As we reported last week, a catastrophic dam failure at the Samarco iron mine in southern Brazil killed 11 and left 12 missing, buried the town of Bento Rodrigues under millions of cubic meters of toxic mine waste, and left thousands across the region without clean water. Troublingly, the threat of further flooding persists as heavy rains move in and mine operators BHB Billiton and Vale SA scramble to shore up the remaining impoundments.
DigitalGlobe and Google Earth have acquired high resolution imagery of the aftermath, and there are several issues of which mine workers, downstream residents, and emergency responders need to be mindful. First of all, the Santarem impoundment immediately downstream from the failed dam did not break in the initial deluge, though it could very well have been damaged by the 40 million cubic meters of water and mine waste that poured down from Fundao. In the image below you can see that Santarem Dam is still intact, evidenced by visible spillway, but we don’t know whether or not the dam’s structural integrity has been compromised by stress and erosion.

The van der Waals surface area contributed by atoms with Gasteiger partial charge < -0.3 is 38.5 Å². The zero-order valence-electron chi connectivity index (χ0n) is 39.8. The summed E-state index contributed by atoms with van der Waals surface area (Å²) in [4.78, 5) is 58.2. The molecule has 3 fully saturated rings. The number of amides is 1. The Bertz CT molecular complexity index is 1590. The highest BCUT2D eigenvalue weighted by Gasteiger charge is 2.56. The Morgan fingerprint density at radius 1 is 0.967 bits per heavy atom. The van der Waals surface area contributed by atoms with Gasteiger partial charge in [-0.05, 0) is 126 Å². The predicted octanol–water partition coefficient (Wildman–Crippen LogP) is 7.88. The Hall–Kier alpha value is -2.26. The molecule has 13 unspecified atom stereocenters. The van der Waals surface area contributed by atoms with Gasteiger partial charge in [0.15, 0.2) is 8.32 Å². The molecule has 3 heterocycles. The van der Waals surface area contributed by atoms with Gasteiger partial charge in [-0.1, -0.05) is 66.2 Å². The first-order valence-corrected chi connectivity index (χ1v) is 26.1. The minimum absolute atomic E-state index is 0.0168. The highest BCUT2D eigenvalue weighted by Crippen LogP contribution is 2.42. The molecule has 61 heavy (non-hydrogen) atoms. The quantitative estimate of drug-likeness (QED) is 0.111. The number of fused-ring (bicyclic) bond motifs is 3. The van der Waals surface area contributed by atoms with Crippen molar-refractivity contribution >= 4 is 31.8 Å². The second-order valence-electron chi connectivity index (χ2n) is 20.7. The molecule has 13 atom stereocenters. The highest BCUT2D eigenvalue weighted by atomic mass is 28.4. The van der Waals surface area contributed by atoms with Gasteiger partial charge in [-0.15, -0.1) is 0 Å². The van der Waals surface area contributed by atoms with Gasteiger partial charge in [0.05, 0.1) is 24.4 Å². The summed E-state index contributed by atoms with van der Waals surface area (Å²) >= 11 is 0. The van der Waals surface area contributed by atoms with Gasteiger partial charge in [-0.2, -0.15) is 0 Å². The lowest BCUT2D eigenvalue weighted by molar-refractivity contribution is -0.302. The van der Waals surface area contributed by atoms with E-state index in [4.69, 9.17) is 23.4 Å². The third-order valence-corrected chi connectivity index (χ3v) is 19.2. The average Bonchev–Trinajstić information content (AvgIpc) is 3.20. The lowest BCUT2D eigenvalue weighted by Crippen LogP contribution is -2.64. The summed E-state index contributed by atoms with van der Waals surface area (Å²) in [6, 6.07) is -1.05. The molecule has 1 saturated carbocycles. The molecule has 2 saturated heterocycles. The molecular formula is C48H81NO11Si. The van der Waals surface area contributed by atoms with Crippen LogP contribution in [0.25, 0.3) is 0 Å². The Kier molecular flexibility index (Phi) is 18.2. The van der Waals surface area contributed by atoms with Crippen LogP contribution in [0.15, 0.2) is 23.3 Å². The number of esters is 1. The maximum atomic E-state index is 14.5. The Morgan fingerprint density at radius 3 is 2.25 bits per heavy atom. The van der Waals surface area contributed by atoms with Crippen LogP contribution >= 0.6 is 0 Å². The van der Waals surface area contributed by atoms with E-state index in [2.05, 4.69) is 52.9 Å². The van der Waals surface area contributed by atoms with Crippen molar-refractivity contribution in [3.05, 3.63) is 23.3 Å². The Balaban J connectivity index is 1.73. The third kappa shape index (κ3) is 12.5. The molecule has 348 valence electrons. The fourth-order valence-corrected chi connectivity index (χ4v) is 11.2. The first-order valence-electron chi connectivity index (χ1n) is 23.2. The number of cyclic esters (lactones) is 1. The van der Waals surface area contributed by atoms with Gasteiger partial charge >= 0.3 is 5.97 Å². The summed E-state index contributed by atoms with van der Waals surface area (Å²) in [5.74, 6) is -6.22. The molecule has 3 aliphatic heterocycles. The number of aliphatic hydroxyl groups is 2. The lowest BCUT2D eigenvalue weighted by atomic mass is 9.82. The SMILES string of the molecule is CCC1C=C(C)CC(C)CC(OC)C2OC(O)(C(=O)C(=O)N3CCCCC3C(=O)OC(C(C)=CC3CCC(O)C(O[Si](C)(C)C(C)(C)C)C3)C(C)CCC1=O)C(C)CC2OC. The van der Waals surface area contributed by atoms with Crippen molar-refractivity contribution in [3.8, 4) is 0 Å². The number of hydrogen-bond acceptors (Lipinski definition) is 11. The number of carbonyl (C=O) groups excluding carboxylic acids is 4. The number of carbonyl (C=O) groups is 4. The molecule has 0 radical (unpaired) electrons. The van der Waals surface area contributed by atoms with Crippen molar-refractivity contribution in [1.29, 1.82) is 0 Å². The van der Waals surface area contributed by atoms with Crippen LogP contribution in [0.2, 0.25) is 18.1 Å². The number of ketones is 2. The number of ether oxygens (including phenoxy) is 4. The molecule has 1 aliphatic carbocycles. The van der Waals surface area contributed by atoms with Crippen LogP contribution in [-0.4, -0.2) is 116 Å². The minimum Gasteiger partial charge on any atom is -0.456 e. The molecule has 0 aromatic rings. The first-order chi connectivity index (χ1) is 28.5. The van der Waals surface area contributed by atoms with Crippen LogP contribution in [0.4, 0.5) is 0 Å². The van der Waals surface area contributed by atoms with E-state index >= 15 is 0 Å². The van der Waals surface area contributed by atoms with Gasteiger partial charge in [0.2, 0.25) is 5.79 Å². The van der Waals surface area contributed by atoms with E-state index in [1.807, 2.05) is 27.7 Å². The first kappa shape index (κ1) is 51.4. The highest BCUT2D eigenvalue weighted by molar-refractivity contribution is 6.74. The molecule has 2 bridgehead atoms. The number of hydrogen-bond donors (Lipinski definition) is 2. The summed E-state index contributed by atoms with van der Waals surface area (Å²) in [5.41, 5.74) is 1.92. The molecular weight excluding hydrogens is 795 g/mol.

To the southwest of the failed Fundao dam is the Germano Dam, Samarco’s oldest and largest tailings impoundment. Reportedly this dam is drier and more stable than Santarem and Fundao, but all told the mine operator is mobilizing 500,000 cubic meters of rock to shore up both remaining dams. Reuters reports the repairs could take from 45 to 90 days, meanwhile the regional weather forecasts call for thunderstorms for the next 10 days. Below is the surviving Germano Dam (bottom left) and the failed Fundao Dam (center).
The devastation is not just local, it extends far downstream. At the far eastern edge of DigitalGlobe’s recent acquisition, 40 km away as-the-crow-flies, a small farm/compound was partially wiped out by the flood of toxic red mud. You can see a bridge wiped out, the floodplain inundated, and multiple structures erased by the force of the flash flood.
Image Credit: DigitalGlobe/Google Earth Outreach
To put this disaster in perspective, current estimates put the volume of the flood so far at 40 million cubic meters of mud, debris, and toxic waste. That makes this spill 2.6x larger than the infamous Johnstown Flood which killed over 2,200 in Pennsylvania back in 1889.
We urge everyone living and working in the area and downstream to exercise extreme caution. The company reports they are monitoring the surviving dams with “radar, lasers, and drones,” but as the last image shows, the impact of another spill could be deadly even miles away from Bento Rodrigues.